Alviso’s Colorful History
You will forget you are in the heart of Silicon Valley while visiting the sleepy community of Alviso. Alviso was once the busiest port on the Bay, shipping goods, lumber, and quicksilver from the New Almaden mines to San Francisco and beyond. The Port of Alviso declined when the San Francisco-San Jose Railroad was completed in 1864, since shipping goods by rail was cheaper and faster than by water. During the 1920’s and 30’s Alviso had a reputation as a rough town, with rampant gambling and prostitution. Alviso is listed in the National Register of Historic Places and many buildings illustrating Alviso’s colorful history exist today.
Bayside Canning Company
In 1906 Thomas Foon Chew took over his father’s canning company and re-named it the Bayside Canning Company, turning it into the third largest cannery in the world. The cannery was successful until Chew’s death in 1931 and the Great Depression, and closed in 1936. The Cannery building still stands on Hope Street, just south of the marina, and is covered by a mural.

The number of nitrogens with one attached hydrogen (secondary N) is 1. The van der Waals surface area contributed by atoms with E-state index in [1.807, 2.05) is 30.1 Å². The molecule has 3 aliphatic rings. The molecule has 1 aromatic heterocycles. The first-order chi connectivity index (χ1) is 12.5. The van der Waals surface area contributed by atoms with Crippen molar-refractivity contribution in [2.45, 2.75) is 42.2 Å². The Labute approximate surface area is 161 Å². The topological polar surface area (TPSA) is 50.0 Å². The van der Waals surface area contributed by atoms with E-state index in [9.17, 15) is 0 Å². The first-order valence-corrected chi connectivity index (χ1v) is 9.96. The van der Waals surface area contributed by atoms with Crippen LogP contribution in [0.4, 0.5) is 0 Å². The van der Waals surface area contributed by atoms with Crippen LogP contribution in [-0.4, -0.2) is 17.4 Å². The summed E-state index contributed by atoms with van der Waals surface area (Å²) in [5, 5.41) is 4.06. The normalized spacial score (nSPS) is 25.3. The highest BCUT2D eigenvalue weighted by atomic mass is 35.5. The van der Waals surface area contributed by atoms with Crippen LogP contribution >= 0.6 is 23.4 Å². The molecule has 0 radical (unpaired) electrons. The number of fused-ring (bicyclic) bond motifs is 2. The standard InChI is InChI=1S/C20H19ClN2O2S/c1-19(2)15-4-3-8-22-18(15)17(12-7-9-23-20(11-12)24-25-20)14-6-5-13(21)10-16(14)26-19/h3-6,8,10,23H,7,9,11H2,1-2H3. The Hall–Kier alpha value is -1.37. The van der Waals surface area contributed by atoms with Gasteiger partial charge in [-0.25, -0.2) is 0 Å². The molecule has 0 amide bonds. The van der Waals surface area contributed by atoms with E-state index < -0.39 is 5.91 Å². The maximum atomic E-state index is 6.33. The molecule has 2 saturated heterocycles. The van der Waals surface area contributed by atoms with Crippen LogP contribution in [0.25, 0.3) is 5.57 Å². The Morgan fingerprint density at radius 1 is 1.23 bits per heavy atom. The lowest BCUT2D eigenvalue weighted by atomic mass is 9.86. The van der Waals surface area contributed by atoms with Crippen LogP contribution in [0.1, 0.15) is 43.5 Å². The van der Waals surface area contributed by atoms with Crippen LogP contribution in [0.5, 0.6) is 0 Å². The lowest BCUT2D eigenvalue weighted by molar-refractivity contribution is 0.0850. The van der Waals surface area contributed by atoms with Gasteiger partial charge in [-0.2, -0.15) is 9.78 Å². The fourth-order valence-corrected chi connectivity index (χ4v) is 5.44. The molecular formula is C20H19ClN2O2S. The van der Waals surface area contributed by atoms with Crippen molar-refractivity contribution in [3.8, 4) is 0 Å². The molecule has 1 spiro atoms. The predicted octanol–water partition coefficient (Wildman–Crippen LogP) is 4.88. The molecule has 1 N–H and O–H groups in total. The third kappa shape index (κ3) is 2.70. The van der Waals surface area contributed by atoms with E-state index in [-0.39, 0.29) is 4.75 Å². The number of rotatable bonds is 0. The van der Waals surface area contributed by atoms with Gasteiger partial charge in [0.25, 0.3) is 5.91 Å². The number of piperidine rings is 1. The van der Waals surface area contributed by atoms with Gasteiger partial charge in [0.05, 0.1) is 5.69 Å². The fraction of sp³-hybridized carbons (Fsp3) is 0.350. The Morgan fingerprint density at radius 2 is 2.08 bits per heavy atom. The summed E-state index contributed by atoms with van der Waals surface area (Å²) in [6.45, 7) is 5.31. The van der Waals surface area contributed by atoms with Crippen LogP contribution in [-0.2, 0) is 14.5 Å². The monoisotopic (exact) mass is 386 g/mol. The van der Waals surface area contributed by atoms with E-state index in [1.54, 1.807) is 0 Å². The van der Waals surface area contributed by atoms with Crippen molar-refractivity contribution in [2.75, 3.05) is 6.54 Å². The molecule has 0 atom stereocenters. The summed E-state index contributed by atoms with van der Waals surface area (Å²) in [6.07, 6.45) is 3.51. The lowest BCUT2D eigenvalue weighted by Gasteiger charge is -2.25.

South Bay Yacht Club
In 1888, the South Bay Yacht Club was formed (originally called the South Bay Yachting Association). The Clubhouse, built in 1903, is still used by the club today and can be seen on the corner of Hope and Catherine Streets.
This Victorian house was built by Susan Tilden in 1887 and is one of the best examples of Victorian architecture in town. Descendants of the Tilden family still live here.
Don Edwards San Francisco Bay National Wildlife Refuge
In 1890 P.H. Wheeler began promoting “New Chicago” as a new manufacturing center. He sold 4,000 lots, most of them located on wetlands. Wheeler built the San Jose Watch Factory in 1891 but the company could not cover the first payroll. Since many of the lots were unbuildable, the land was eventually given to the Don Edwards San Francisco Bay National Wildlife Refuge and re-named New Chicago Marsh.
San Francisco Bay Shoreline Guide, a State Coastal Conservancy book Order book